Maine must invest in its public university buildings
By Daniel Malloy
For decades, the University of Maine System has seriously underinvested in its statewide physical plant. More than half of academic spaces and three-quarters of residence halls have not undergone real renovation since students used slide rules.
Classrooms are not conducive to 21st-century workforce preparation. Research labs lack capacity to meet industry innovation needs. And too many Mainers are opting for costlier out-of-state colleges and higher debt.
That’s bad for Maine, which depends on its public universities to drive educational attainment and economic development. Since 2003, UMS has awarded 106,362 degrees — double the credentials conferred by community colleges. Research and development undertaken by the R1 University of Maine has spurred and strengthened thousands of small businesses and helped heritage industries innovate for the future, including growing Maine’s wild blueberry production by 500 percent over the last 50 years.
We can no longer paint and plaster our way out of this problem. That’s why last month, I presented UMS Trustees with a plan.
By 2028, we need to invest $1.2 billion in Maine’s most important talent and innovation asset, pursuing 400 projects that advance our System’s new strategic plan, the State’s 10-year economic strategy, energy efficiency, and operation and maintenance cost reductions.
Modernizing existing space and systems is planned to ensure reliable heating and cooling, roofs that don’t leak, and life safety and ADA compliance. So is demolition of more than 20 functionally obsolete buildings, and also new construction, including to expand UMaine’s Advanced Structures & Composites Center, which is pioneering commercializable processes to revitalize our forest economy including through 3D-printing of affordable housing using wood waste.
This isn’t just a wish list. Funding has been identified for 70 percent of these university upgrades, including from Congressionally Directed Spending secured by U.S. Sens. Collins and King and Reps. Pingree and Golden, Gov. Mills’ Maine Jobs & Recovery Plan and the Harold Alfond Foundation.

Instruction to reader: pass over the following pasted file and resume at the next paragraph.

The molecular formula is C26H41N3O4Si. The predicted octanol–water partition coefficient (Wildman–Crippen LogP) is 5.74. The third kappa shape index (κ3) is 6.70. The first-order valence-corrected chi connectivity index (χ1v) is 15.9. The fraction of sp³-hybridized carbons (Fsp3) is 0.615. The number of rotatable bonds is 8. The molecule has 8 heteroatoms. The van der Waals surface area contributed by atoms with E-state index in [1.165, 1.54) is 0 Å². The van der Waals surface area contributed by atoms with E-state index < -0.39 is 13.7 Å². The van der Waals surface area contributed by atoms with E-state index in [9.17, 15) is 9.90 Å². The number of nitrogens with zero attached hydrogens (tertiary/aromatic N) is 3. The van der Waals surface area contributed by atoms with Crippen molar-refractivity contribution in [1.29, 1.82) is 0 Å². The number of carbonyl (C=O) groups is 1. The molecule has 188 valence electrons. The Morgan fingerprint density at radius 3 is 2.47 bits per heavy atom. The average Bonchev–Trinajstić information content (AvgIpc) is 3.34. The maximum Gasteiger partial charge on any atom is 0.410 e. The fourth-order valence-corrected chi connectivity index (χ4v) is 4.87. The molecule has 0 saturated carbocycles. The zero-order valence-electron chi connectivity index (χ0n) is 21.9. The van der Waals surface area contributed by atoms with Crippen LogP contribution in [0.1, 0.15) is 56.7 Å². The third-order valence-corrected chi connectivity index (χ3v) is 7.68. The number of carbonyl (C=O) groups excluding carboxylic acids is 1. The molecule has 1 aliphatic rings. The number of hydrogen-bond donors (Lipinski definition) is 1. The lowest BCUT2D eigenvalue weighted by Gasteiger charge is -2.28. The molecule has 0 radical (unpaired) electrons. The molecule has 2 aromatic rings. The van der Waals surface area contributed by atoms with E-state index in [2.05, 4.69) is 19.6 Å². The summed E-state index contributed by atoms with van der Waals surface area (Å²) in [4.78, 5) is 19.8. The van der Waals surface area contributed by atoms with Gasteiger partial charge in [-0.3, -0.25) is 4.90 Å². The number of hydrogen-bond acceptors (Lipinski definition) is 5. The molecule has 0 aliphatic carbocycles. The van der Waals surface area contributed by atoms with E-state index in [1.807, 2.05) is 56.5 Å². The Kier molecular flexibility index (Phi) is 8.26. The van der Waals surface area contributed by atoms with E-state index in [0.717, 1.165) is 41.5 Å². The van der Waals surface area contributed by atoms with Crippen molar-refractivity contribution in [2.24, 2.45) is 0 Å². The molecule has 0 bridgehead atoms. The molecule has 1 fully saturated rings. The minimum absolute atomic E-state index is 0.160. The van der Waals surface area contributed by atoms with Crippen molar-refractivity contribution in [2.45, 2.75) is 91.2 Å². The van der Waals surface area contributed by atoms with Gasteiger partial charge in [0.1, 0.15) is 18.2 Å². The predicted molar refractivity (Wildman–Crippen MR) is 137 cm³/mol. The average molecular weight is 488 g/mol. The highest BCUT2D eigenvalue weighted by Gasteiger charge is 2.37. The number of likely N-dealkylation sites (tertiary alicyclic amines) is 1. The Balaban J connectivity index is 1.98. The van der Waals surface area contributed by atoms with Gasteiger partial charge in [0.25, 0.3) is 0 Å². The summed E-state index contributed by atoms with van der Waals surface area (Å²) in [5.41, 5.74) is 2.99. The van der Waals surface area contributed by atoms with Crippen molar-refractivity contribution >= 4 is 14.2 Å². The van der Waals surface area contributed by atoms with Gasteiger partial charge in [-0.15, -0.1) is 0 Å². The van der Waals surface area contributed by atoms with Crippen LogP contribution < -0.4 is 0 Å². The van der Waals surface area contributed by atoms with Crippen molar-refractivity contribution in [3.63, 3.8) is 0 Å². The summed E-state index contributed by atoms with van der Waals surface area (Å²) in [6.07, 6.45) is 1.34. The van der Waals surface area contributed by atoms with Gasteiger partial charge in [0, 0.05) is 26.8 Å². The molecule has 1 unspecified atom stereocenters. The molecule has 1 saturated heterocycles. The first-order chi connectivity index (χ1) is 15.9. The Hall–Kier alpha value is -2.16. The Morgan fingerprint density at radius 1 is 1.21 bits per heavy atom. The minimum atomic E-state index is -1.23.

We are also leveraging forward-thinking financing, like revenue bonding and public-private partnerships, where a third-party pays upfront for improvements the university can’t afford in return for future revenue. For example, $11 million in projects underway at the University of Maine at Farmington will be more than paid back through operational cost savings and renewable energy credits. And in Orono, a private developer is currently converting two 19th-century buildings that our flagship cannot restore on its own because of onerous historic registry requirements into a boutique hotel that will be managed by a Maine-based hospitality group.
Some have questioned whether such bold investment is out of touch when our universities are struggling to maintain enrollment, balance budgets and meet employee demands for higher wages.
Those challenges are exactly why we must invest, and now.
We cannot starve our System to strength. Strategic one-time investments in our infrastructure will pay ongoing dividends for Maine. The semester after the University of Maine at Presque Isle spent $662,000 from the Legislature to renovate 54-year-old Park Hall, there was a 20 percent increase in the return rate to that residence hall. Meanwhile, simulation lab enhancements at universities in Augusta, Fort Kent, Orono and Portland are enabling UMS to double nursing enrollment and our output of in-demand BSN-prepared nurses.
Modern facilities that complement the caliber of our world-class education and research will ensure Maine’s public universities can compete with better-resourced institutions in the Northeast to keep our best and brightest here, attract new talent, and grow the size and skill of the state’s workforce. And by regaining enrollment and reducing our System’s footprint, fossil fuel usage and operating costs, UMS will recover the revenue necessary to better compensate employees, sustain our campuses as drivers of jobs and opportunity including in rural regions like the St. John Valley and Downeast, and keep tuition costs and debt down for Maine families.
Our System’s five-year capital plan provides a path to strengthen our universities and the state’s workforce. Maine’s economy and communities are depending on us to move forward.
Daniel Malloy is chancellor of the University of Maine System